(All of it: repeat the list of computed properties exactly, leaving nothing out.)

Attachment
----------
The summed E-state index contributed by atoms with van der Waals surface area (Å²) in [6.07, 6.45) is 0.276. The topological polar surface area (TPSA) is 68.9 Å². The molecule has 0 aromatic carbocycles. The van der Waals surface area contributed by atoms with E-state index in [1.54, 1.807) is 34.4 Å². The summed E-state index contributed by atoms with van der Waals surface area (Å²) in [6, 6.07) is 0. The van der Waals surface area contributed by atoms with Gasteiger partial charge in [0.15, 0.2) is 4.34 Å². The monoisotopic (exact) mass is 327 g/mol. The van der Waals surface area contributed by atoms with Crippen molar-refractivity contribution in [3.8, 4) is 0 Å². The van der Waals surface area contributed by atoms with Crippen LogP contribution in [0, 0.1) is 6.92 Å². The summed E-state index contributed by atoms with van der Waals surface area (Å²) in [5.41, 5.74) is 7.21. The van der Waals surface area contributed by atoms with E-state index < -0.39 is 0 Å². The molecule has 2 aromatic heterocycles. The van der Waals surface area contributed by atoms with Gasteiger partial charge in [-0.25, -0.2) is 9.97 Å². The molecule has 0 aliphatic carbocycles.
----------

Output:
The summed E-state index contributed by atoms with van der Waals surface area (Å²) in [6.07, 6.45) is 0.276. The topological polar surface area (TPSA) is 68.9 Å². The molecule has 0 aromatic carbocycles. The van der Waals surface area contributed by atoms with E-state index in [1.54, 1.807) is 34.4 Å². The summed E-state index contributed by atoms with van der Waals surface area (Å²) in [6, 6.07) is 0. The van der Waals surface area contributed by atoms with Gasteiger partial charge in [0.15, 0.2) is 4.34 Å². The monoisotopic (exact) mass is 327 g/mol. The van der Waals surface area contributed by atoms with Crippen molar-refractivity contribution in [3.8, 4) is 0 Å². The van der Waals surface area contributed by atoms with Crippen LogP contribution in [0, 0.1) is 6.92 Å². The summed E-state index contributed by atoms with van der Waals surface area (Å²) in [5.41, 5.74) is 7.21. The van der Waals surface area contributed by atoms with E-state index < -0.39 is 0 Å². The molecule has 2 aromatic heterocycles. The van der Waals surface area contributed by atoms with Gasteiger partial charge in [-0.25, -0.2) is 9.97 Å². The molecule has 0 aliphatic carbocycles.